Those students who temporarily took over Paris and brought down General de Gaulle had no “rational” reason to rebel, for they were for the most part pampered offspring of one of the freest and most prosperous societies on earth. But it was precisely the absence of struggle and sacrifice in their middle class lives that lead them to take to the streets and confront the police. While many were infatuated with unworkable fragments of ideas like Maoism, they had no particularly coherent vision of a better society. The substance of their protest was a matter of indifference; what they rejected was a society in which ideas had somehow become impossible.
That seems to me all too reminiscent of the Corbynites who seem to demand not results but self expression.
Maybe part of what has propelled the intense dissatisfaction with democratic politics is that in the end of History, it has come to seem mundane. It was perhaps easier to fight for democracy even with all its imperfections, when by doing so one was struggling against communism and fascism.
There is an alternative (and it scares me)
With that in mind, it’s worth considering the most common objection to Fukuyama’s thesis. Pretty much as soon as it was published people began pointing to such-and-such event – 9/11 and the rise of China are the most common ones – and saying that they show History is still in fact in progress.
Two things need saying in response to this line of argument. Firstly, Fukuyama is pretty explicit that his theory does not require all nations to become democracies in order to be true. There will be some that are too chaotic and divided for power to pass peacefully between groups following elections. Others will see it as a threat to their culture and reject it. In Fukuyama’s terms this is not History but history. History is the grand schema underlying the events that make up regular history.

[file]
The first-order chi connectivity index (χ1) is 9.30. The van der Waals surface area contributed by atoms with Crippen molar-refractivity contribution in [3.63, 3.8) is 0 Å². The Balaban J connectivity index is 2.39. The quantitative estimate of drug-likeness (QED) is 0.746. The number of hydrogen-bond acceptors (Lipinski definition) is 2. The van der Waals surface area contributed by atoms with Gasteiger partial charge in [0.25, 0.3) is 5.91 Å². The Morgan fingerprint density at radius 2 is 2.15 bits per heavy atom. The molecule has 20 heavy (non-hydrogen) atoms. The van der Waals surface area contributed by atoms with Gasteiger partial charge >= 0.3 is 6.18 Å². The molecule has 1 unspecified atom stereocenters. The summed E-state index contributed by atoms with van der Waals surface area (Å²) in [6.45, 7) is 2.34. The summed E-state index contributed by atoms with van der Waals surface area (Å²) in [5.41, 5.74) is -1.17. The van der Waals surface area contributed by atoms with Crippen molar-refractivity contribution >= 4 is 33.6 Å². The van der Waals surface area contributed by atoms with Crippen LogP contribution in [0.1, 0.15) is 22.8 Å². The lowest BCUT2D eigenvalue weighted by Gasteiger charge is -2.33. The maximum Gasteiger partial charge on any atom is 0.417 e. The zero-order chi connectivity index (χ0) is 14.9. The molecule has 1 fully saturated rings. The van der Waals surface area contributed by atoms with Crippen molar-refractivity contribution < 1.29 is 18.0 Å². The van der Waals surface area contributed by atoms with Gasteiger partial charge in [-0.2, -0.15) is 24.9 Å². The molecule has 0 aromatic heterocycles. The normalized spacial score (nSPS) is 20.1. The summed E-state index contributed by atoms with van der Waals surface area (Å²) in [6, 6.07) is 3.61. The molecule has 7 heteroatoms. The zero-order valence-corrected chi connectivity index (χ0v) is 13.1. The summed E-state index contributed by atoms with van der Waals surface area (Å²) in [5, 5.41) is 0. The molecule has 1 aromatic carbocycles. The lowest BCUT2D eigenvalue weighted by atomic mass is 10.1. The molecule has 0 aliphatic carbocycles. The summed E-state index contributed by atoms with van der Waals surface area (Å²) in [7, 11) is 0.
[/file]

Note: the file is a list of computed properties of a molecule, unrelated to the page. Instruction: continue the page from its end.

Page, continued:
He’d probably see someone like Robert Mugabe as deviating from the path of History rather than changing it. These democratic refusniks only begin to constitute a challenge to his theory if they coalesce into a coherent, potentially universalisable alternative like communism. It might have initially won power in Russia but its appeal could spread to groups as diverse as Cambridge professors and Laotian peasants. Very few of the autocratic governments that held power after 1989 had an ideology that appealed much outside their own circumstances.
The other point to note is that Fukuyama is a lot smarter than most of his critics. Indeed, it’s striking how often he predicts the events that supposedly contradict his theory.
Take this written almost a decade before 9/11:
“Islam has indeed defeated liberal democracy in many parts of the Islamic world, posing a grave threat to liberal practices even in countries where it has not achieved political power directly…however, it remains the case that this religion has virtually no appeal outside of areas that were culturally Islamic to start with”.
Or this, written when China’s economy wasn’t even amongst the ten largest in the world:
if Asians become convinced that their success was due more to their own than to borrowed cultures, if economic growth in America and Europe falters relative to that in the Far East, if Western societies continue to experience the progressive breakdown of basic social institutions like the family, and if they treat Asia with distrust or hostility, then a systematic illiberal and undemocratic alternative combining technocratic economic rationalism with paternalistic authoritarianism may gain ground in the Far East.
Where I think Fukuyama goes wrong is in seeing both these cases as localised deviations. Islamism clearly is but this Confucian model appears to appeal to people with no Confucian heritage. For example, Rwanda’s Paul Kagmae seems to be using Singapore as an explicit model. Indeed, it appears to have even found advocates in the long established democracies of the west.
Ironically that might actually strengthen democracy in the places it’s been longest established. If we have to defend our system against a new rival then that might be just the kind of struggle needed to reanimate our enthusiasm for it.